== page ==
Orange SL surges for green environment

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By: Foday Ansumana

The global community faces an array of health challenges that necessitate a comprehensive and coordinated approach. A pivotal aspect of environmental health initiatives involves a harmonized strategy encompassing human, animal, plant, and environmental health services, executed in a unified manner across various sectors and in collaboration with the local populace.

Orange Sierra Leone marked Green Environment Week with a grand celebration yesterday, 27th May,2024. The primary objective of the event was to raise awareness about the imperative need to safeguard the environment and the strategies to achieve this goal. Distinguished figures from diverse sectors, company personnel, and members of the media inaugurated the day. A prominent environmental advocate, Mr. A.T. Ali, expounded on environmental protection measures, while the esteemed Minister of Environment delivered a discourse on environmental threats. The day culminated in a spirited debate on the theme “Man: The Ultimate Foe of the Environment.” Overall, the event was a resounding success and undoubtedly influenced our perspectives on our surroundings.

Within the framework of the “Embracing Sustainability” initiative, the significance of environmental health is consistently underscored. It is widely acknowledged that the

preservation of a healthy environment extends beyond the concept of safeguarding the planet. Since the declaration of World Environment Day by the United Nations in 1972, this annual observance has been commemorated on June 5th each year. The focal theme of this year’s Orange Environment Week celebration revolves around the preservation of the earth: “Embracing Sustainability.”

“The world is inundated with plastic. Over 400 million tons of plastic are manufactured annually, with half of this production intended for single-use purposes. Alarmingly, less than 10% of this volume is recycled, leading to an estimated 19-23 million tons being deposited in lakes, rivers, and oceans. Presently, discarded plastic congests our landfills, pollutes the oceans, and emits toxic fumes when incinerated, posing a significant threat to the planet. Moreover, microplastics can infiltrate the food we consume, the water we drink, and even the air we breathe. Many plastic items contain harmful additives that jeopardize human health,” remarked the Minister of Environment in Sierra Leone.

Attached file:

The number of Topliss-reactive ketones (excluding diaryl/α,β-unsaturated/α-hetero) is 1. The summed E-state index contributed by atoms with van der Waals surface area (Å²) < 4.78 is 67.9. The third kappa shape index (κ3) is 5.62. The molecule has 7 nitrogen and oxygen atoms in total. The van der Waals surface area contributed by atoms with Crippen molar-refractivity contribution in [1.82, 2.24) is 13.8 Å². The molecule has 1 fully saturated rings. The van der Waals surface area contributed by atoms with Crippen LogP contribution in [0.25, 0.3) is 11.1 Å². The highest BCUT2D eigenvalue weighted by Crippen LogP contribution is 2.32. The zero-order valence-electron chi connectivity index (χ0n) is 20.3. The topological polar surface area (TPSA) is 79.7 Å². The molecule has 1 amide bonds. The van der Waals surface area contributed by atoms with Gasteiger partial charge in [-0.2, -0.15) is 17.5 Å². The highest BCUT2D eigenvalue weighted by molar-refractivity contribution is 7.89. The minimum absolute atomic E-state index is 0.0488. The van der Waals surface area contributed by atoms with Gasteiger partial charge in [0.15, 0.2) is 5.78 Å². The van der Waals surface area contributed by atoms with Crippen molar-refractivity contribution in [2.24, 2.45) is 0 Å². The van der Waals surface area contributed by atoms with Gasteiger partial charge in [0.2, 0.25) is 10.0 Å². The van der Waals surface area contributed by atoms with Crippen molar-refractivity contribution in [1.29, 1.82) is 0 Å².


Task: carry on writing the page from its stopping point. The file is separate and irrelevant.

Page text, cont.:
He further elaborated on the profound impact of global environmental changes on human health, including climate change, ozone layer depletion, land degradation, diminished water resources, alterations in ecosystem functionality, and biodiversity loss. Climate change is anticipated to trigger regional extreme weather phenomena, temperature spikes, shifts in precipitation patterns, and rising sea levels. Within the realm of climate change, these phenomena are classified as climate change hazards.

The health ramifications stemming from climate change can manifest directly and indirectly. Direct health impacts may arise from exposure to alterations in weather conditions, encompassing temperature fluctuations, changes in rainfall patterns, sea-level elevations, and heightened frequency of extreme weather events. Indirect effects could result from environmental modifications, such as shifts in environmental quality, including water, air, and food quality, as well as changes in disease-transmitting vectors’ behavior.

“An incremental temperature rise of 2-3⁰ C is projected to escalate the incidence of vector-borne diseases by 3-5%. Elevated temperatures will broaden the distribution of vectors and enhance parasites’ development, rendering them more infectious,” lamented the CEO of Orange Sierra Leone.

He concluded by asserting that alterations in precipitation, coupled with temperature and humidity fluctuations, can either augment or diminish disease vector populations and human interactions with these vectors. Modifications in swamp and mangrove ecosystems could precipitate shifts in disease vector distribution patterns. This underscores the intricate interplay between environmental conditions, wildlife, and human health, as previously discussed.

Concurrently, stratospheric ozone layer depletion heightens the risk of skin cancer, while climate change-induced temperature spikes can elevate surface ozone concentrations, a significant air pollutant linked to respiratory ailments. Biodiversity loss could result in scarcities of medicinal plant resources. Water resource depletion may restrict access to potable water and adequate sanitation, yielding diverse repercussions. Furthermore, climate change may instigate malnutrition due to disruptions in food supplies and harvests, highlighting the nexus between the environment, agricultural produce, and human health.

With regard to air pollution, the World Health Organization (WHO) disclosed that 9 out of 10 individuals globally inhabit environments surpassing WHO air pollution thresholds. WHO statistics indicate that 4.2 million global fatalities annually are attributed to outdoor air pollution, with additional casualties resulting from indoor air pollution.

In conclusion, let us galvanize efforts to safeguard and nurture our environment for the betterment of our current health status and that of future generations.

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